Lower electricity costs for a water-starved world

Posted Tuesday, October 15, 2013 in Sustainable Maine

Lower electricity costs for a water-starved world

An Appalachian water wheel. (Brad Smith)

by Paul Kando

The nation’s water supply is under considerable strain and power plant cooling accounts for more than 40 percent of  U.S. freshwater use. Power plants lose additional billions of gallons of freshwater daily through evaporation. Drought and increasing power demand further strain water resources. Low river and pond water levels and high water temperatures can force power plants to curtail their output in order to avoid overheating and harming local water bodies. When power demand and fresh water needs collide in this way, customers are either left with little or no electricity or pay higher electric bills for power their electric utility had to purchase from elsewhere, usually at premium prices, while water shortages loom on the near-horizon. This occurred in several places during the past two summers.

Continuing business-as-usual is not an option. Future power generation will further endanger water supplies, unless we replace aging power plants with water-smart options like energy efficiency and renewable energy. “Making low-carbon, water-smart choices is a high-stakes effort. The choices the power sector makes near term will affect water resources, our climate and long-term hydrology, and the power sector’s long-term resilience,” says Peter Frumhoff, chair of the Energy and Water in a Warming World Initiative (EW3), a collaborative effort of scientists led by the Union of Concerned Scientists (UCS). “We set electricity and water on a collision course years ago. Now we must build a power system hard-wired not for risk, but for resilience.”

Low natural gas prices and the retirement of old, uncompetitive coal-fired power plants are prompting significant changes in the electric power industry. A UCS-led study -- “Water-Smart Power: Strengthening the U.S. Electricity System in a Warming World” -- found that choices the power industry makes now will determine how much the energy sector will tax the nation’s threatened water supplies and contribute to climate change in the decades to come. “Our electricity system clearly isn’t able to effectively meet our needs as we battle climate change and face a future of expanding electricity demand and increasing water strain,” says Erika Spanger-Siegfried, a senior analyst in the UCS Climate & Energy Program and co-author of the report. “As old plants are retired or retrofitted and new plants are built, we’ve got to untangle our competing demands for water and energy.”

The study found that even as electric utilities shifting to natural gas decrease water use in the coming decades, their remaining needs could still harm water-strained regions. The shift to natural gas would also do little to lower the power sector’s carbon emissions. Under the industry’s current business-as-usual path, emissions would stay within 5 percent of current levels and water use would not drop significantly until after 2030. In our water-constrained world, a 20-year delay in tackling the problem leaves the power industry unnecessarily vulnerable to drought and exacerbates competition with other water users.

We can bring water use down faster and further, but only by changing how we generate our electricity. Near-term options to reduce the power sector’s water and climate risks include upgrading power plant cooling systems with technologies that ease local water stress; giving priority to low-carbon, water-smart energy choices; and integrated energy and water resource planning. Maximizing energy efficiency and renewable energy use, like solar and wind, could reduce water use by as much as 97 percent from current levels by 2050, most of the drop occurring within the next 20 years. The approach would also cut carbon emissions by 90 percent from current levels.  Importantly, converting to renewable energy for power generation would also reduce –  not increase, as some would have us believe – the consumer  price of electricity, the report found.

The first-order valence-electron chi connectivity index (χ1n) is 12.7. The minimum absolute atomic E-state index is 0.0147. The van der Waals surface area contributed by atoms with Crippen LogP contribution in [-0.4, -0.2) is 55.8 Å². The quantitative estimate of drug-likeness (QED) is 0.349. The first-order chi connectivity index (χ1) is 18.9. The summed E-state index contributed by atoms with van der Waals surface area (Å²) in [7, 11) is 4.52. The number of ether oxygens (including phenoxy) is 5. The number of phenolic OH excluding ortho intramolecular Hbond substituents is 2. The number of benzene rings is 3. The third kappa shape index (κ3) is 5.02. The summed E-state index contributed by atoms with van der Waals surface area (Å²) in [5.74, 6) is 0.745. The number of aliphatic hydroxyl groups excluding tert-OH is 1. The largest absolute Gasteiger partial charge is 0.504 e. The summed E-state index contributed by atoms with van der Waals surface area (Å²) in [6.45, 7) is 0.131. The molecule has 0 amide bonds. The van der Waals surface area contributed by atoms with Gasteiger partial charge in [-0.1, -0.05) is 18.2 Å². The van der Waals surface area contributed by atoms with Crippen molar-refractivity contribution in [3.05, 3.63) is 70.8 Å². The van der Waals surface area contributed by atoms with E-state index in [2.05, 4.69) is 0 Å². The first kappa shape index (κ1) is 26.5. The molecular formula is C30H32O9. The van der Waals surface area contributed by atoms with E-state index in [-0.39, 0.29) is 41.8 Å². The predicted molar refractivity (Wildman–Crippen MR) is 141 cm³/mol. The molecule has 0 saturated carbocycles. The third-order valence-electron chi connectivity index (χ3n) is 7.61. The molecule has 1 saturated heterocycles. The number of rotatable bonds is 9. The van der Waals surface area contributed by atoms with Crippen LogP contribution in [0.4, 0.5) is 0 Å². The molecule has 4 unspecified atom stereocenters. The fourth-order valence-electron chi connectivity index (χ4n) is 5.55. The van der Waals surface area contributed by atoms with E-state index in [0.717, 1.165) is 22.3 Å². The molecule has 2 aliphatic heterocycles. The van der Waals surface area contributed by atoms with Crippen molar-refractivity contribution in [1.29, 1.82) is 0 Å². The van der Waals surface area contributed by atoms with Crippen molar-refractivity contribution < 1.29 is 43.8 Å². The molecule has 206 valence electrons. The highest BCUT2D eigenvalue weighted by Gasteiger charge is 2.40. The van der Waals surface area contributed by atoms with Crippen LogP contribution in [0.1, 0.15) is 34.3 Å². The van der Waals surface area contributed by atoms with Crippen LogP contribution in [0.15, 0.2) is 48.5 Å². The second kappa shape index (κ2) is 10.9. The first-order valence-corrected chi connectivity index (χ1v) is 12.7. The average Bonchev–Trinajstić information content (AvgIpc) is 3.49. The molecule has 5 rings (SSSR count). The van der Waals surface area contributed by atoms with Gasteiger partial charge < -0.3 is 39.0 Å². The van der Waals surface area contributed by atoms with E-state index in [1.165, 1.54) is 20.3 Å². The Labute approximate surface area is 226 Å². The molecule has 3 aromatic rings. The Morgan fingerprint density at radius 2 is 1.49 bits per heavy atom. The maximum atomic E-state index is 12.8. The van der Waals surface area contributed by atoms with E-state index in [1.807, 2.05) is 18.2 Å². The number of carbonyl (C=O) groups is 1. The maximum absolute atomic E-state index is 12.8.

Based on a sample of several hundred energy audits, 58 percent of Maine houses have adequate solar access. If a square foot of photovoltaic (PV) panel captures about 17.6 kWh of electricity per year, my house, with an average sized south facing roof of 16x30 feet, has a total generating capacity of 8576 kWh/yr. If, in round numbers, the average Maine solar roof can produce 8,000 kWh of power per year, and there are 400,000 houses in Maine, 58 percent (232,000 houses), together would produce 1,856,000,000 kWh, (1,856,000 MWh, 1,856 Gwh) of power. This is electricity that would not have to be produced by water- and fuel-hungry central generating plants. Furthermore, the lion's share of PV power would be generated during midday summer peak-demand hours, on warm, sunny days.

Maine's 2013 Natural Gas fired generation was 355 GWh, hydro 351 GWh, other renewables 295 GWh.  So if just 1/5 of homeowners with well aligned roofs installed PV panels to full capacity, it would become Maine’s leading method of electric power generation. Maine Yankee produced 4,748 GWh per year, so the estimated production from suitable house roofs would be equivalent to 40 percent of Maine Yankee's annual generating capacity.  And we haven’t even mentioned wind and tidal power, biomass, or combined heat and power generation using methane from sewage and organic solid waste.

In the words of Robert Jackson, a Duke University environmental scientist, "we have a tremendous opportunity before us. By increasing energy efficiency and renewables, we can cut greenhouse gas emissions and water use, improve the quality of our water and air, and save money and lives at the same time. How often do we get a chance like that?"

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